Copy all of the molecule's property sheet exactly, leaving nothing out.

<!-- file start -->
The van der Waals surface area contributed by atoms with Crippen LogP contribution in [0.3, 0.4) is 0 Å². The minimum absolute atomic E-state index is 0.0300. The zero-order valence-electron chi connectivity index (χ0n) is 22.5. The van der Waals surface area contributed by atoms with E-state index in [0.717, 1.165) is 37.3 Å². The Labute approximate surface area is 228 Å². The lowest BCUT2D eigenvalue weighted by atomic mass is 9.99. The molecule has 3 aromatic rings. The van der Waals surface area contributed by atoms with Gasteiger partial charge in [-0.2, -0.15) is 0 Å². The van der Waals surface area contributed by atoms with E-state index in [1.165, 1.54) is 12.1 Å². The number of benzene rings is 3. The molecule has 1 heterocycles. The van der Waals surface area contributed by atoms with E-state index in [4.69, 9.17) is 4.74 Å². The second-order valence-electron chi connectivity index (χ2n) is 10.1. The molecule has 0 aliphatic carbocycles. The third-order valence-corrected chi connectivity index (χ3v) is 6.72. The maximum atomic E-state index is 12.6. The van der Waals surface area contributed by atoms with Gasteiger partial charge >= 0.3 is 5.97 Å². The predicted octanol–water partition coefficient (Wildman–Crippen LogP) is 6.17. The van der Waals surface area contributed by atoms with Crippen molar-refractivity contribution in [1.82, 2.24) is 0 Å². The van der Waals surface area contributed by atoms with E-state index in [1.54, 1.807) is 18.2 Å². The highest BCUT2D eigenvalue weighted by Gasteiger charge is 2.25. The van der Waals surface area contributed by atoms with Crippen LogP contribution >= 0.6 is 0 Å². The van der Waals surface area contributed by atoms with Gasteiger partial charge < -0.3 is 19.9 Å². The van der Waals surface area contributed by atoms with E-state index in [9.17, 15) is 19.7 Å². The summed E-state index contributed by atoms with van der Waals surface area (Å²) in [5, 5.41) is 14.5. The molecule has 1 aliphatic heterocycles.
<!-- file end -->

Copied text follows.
The van der Waals surface area contributed by atoms with Crippen LogP contribution in [0.3, 0.4) is 0 Å². The minimum absolute atomic E-state index is 0.0300. The zero-order valence-electron chi connectivity index (χ0n) is 22.5. The van der Waals surface area contributed by atoms with E-state index in [0.717, 1.165) is 37.3 Å². The Labute approximate surface area is 228 Å². The lowest BCUT2D eigenvalue weighted by atomic mass is 9.99. The molecule has 3 aromatic rings. The van der Waals surface area contributed by atoms with Gasteiger partial charge in [-0.2, -0.15) is 0 Å². The van der Waals surface area contributed by atoms with E-state index in [1.165, 1.54) is 12.1 Å². The number of benzene rings is 3. The molecule has 1 heterocycles. The van der Waals surface area contributed by atoms with E-state index in [4.69, 9.17) is 4.74 Å². The second-order valence-electron chi connectivity index (χ2n) is 10.1. The molecule has 0 aliphatic carbocycles. The third-order valence-corrected chi connectivity index (χ3v) is 6.72. The maximum atomic E-state index is 12.6. The van der Waals surface area contributed by atoms with Gasteiger partial charge >= 0.3 is 5.97 Å². The predicted octanol–water partition coefficient (Wildman–Crippen LogP) is 6.17. The van der Waals surface area contributed by atoms with Crippen molar-refractivity contribution in [1.82, 2.24) is 0 Å². The van der Waals surface area contributed by atoms with E-state index in [1.54, 1.807) is 18.2 Å². The highest BCUT2D eigenvalue weighted by Gasteiger charge is 2.25. The van der Waals surface area contributed by atoms with Crippen LogP contribution >= 0.6 is 0 Å². The van der Waals surface area contributed by atoms with Gasteiger partial charge < -0.3 is 19.9 Å². The van der Waals surface area contributed by atoms with E-state index in [9.17, 15) is 19.7 Å². The summed E-state index contributed by atoms with van der Waals surface area (Å²) in [5, 5.41) is 14.5. The molecule has 1 aliphatic heterocycles.